ISRO aims to revive Pragyan Rover and Vikram Lander on the Moon after Lunar Dawn

ISRO is preparing to revive the Vikram lander and Pragyan rover of the Chandrayaan-3 mission as dawn breaks on the Moon.

Bengaluru: India’s premier space agency, ISRO (Indian Space Research Organisation), is preparing to revive communication with the Vikram lander and Pragyan rover of the Chandrayaan-3 mission as dawn breaks on the Moon. Both the lander and rover were placed in sleep mode earlier this month to conserve power as the lunar night set in. With sunlight returning to the south polar region of the Moon and optimal charging of their solar panels expected, ISRO plans to check their health, resume functionality, and potentially continue scientific experiments.

“We have put both the lander and rover on sleep mode because temperature would go as low as minus 120-200 degrees Celsius. From September 20 onwards, sunrise will be going on at the Moon, and by September 22, we hope that the solar panel and other things will be fully charged, so we will be trying to revive both the lander and rover,” explained Nilesh Desai, ISRO’s Space Applications Centre Director.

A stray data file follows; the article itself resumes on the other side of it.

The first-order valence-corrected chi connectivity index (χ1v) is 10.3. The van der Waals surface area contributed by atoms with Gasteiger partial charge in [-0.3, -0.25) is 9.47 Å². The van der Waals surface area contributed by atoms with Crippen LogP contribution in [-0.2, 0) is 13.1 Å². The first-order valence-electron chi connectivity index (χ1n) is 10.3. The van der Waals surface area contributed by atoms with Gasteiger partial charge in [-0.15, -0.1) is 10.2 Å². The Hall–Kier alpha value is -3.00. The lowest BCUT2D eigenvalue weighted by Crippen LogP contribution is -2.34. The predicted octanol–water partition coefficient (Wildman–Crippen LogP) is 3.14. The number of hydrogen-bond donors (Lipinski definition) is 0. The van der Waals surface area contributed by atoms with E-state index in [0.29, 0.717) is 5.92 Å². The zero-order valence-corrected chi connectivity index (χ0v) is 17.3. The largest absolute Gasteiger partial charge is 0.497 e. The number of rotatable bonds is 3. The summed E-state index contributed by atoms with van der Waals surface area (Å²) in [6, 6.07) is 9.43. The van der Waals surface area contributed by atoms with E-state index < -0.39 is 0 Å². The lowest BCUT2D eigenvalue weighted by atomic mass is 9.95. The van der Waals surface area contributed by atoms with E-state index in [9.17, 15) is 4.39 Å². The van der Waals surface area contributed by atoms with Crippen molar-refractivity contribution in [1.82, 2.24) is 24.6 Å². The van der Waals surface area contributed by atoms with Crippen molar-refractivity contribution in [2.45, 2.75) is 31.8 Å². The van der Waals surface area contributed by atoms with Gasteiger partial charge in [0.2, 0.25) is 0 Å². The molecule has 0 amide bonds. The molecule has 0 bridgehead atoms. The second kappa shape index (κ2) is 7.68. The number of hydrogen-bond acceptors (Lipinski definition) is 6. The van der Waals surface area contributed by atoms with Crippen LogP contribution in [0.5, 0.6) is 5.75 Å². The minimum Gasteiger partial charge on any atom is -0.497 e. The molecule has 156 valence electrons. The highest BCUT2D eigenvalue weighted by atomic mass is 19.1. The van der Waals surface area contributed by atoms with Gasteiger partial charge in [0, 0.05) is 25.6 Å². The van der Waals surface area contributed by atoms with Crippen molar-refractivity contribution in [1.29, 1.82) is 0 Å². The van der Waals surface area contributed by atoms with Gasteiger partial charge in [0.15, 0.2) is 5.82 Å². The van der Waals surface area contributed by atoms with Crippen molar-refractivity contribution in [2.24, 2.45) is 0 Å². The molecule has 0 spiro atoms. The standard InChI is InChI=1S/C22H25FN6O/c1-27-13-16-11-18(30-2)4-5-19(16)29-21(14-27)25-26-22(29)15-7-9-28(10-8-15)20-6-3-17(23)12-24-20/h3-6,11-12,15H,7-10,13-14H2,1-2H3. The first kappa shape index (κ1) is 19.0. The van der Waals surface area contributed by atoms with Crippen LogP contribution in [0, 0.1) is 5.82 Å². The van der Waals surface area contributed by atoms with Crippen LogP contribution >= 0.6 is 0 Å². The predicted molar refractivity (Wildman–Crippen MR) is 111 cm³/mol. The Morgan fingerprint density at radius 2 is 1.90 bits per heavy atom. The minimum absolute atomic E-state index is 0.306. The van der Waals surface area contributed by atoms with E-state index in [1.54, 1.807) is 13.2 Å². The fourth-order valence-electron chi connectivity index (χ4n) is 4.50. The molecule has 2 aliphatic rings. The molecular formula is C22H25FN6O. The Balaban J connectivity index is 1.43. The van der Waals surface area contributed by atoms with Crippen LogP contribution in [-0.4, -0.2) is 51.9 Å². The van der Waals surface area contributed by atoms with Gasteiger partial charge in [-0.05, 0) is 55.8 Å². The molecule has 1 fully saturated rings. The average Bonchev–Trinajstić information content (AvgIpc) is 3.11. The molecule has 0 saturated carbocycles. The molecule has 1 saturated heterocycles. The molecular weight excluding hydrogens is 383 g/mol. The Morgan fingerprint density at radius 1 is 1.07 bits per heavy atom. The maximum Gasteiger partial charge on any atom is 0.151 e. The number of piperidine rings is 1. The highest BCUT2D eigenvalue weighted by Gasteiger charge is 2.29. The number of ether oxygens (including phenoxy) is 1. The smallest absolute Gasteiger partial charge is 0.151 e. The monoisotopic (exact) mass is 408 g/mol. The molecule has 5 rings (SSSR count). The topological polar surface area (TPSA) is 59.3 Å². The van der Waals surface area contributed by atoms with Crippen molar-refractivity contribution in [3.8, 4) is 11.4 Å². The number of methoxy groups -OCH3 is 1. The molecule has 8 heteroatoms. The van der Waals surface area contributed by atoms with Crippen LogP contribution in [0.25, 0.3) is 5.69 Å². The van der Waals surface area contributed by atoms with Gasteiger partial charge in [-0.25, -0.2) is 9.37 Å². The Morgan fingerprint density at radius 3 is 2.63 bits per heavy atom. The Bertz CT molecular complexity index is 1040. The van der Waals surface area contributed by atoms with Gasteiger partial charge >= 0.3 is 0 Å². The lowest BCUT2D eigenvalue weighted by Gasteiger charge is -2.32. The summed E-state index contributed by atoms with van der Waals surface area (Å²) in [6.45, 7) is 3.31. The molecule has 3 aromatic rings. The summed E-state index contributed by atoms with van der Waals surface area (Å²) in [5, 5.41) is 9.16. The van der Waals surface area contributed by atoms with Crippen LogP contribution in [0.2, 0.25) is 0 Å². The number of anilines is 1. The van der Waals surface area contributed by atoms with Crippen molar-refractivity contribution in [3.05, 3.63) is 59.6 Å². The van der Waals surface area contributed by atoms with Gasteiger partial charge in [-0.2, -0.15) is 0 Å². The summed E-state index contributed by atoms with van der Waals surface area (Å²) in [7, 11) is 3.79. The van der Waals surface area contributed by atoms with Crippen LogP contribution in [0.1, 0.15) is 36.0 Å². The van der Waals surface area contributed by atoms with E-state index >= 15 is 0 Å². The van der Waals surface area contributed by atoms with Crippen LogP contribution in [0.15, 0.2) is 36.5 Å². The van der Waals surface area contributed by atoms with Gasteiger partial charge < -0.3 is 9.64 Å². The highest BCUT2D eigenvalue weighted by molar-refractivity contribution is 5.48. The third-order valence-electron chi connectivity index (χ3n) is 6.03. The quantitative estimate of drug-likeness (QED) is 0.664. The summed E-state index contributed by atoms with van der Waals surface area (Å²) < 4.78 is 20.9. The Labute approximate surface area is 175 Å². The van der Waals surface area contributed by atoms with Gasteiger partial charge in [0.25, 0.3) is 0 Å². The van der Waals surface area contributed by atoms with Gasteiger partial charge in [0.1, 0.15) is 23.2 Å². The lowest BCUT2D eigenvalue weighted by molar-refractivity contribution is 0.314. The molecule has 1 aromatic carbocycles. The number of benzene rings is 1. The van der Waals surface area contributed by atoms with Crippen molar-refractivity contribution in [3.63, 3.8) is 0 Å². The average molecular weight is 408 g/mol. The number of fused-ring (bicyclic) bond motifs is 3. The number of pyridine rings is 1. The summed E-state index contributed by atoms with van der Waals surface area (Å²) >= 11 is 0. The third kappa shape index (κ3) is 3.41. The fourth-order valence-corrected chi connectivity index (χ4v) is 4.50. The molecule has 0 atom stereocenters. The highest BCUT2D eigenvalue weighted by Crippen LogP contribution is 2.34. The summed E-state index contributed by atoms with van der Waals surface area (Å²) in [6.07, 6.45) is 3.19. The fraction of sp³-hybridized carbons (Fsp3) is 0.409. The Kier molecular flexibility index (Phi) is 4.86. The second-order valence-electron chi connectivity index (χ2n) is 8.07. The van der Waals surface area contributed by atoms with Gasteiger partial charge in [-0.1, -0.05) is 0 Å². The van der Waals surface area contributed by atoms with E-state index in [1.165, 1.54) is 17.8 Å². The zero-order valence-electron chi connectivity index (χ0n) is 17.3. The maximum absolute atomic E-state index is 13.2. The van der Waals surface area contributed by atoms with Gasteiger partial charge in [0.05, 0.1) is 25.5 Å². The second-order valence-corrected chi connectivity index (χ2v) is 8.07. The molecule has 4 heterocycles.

The lander and rover, with a combined mass of 1,752 kg, were initially designed to operate for one lunar daylight period (about 14 Earth days). However, ISRO hopes to extend their operational life as the Moon sees sunlight again. The lander had successfully achieved a soft landing near the Moon’s south pole on August 23, meeting one of Chandrayaan-3 mission’s primary objectives.

As sunlight returns, ISRO will attempt to awaken both the lander and rover to gather additional experimental data, further enhancing their investigation of the Moon’s surface. The success of this endeavor could provide invaluable insights into the lunar environment and pave the way for extended lunar miss

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